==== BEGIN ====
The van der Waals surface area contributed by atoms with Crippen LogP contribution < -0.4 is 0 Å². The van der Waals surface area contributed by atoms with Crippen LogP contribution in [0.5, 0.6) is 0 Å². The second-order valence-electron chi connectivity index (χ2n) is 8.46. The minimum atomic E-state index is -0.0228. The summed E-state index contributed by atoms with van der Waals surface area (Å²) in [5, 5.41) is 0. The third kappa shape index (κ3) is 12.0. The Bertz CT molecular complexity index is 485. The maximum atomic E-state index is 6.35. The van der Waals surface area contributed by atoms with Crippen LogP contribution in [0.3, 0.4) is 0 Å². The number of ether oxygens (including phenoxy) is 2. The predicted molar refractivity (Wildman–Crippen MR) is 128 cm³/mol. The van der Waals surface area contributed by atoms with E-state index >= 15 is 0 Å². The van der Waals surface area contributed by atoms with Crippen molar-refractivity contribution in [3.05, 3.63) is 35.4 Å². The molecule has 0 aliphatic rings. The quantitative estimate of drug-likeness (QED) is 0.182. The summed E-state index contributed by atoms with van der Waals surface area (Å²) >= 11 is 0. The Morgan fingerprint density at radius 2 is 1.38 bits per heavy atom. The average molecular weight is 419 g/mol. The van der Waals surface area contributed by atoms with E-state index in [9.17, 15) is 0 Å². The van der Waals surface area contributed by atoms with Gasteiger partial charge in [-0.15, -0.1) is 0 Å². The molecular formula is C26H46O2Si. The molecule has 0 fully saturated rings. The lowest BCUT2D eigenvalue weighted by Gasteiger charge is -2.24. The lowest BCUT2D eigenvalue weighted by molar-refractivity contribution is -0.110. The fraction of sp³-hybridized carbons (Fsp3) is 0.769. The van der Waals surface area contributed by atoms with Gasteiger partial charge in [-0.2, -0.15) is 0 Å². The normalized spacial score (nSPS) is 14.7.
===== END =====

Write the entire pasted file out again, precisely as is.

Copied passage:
The van der Waals surface area contributed by atoms with Crippen LogP contribution < -0.4 is 0 Å². The van der Waals surface area contributed by atoms with Crippen LogP contribution in [0.5, 0.6) is 0 Å². The second-order valence-electron chi connectivity index (χ2n) is 8.46. The minimum atomic E-state index is -0.0228. The summed E-state index contributed by atoms with van der Waals surface area (Å²) in [5, 5.41) is 0. The third kappa shape index (κ3) is 12.0. The Bertz CT molecular complexity index is 485. The maximum atomic E-state index is 6.35. The van der Waals surface area contributed by atoms with Crippen LogP contribution in [0.3, 0.4) is 0 Å². The number of ether oxygens (including phenoxy) is 2. The predicted molar refractivity (Wildman–Crippen MR) is 128 cm³/mol. The van der Waals surface area contributed by atoms with E-state index >= 15 is 0 Å². The van der Waals surface area contributed by atoms with Crippen molar-refractivity contribution in [3.05, 3.63) is 35.4 Å². The molecule has 0 aliphatic rings. The quantitative estimate of drug-likeness (QED) is 0.182. The summed E-state index contributed by atoms with van der Waals surface area (Å²) >= 11 is 0. The Morgan fingerprint density at radius 2 is 1.38 bits per heavy atom. The average molecular weight is 419 g/mol. The van der Waals surface area contributed by atoms with E-state index in [9.17, 15) is 0 Å². The van der Waals surface area contributed by atoms with Gasteiger partial charge in [-0.15, -0.1) is 0 Å². The molecular formula is C26H46O2Si. The molecule has 0 fully saturated rings. The lowest BCUT2D eigenvalue weighted by Gasteiger charge is -2.24. The lowest BCUT2D eigenvalue weighted by molar-refractivity contribution is -0.110. The fraction of sp³-hybridized carbons (Fsp3) is 0.769. The van der Waals surface area contributed by atoms with Gasteiger partial charge in [-0.2, -0.15) is 0 Å². The normalized spacial score (nSPS) is 14.7.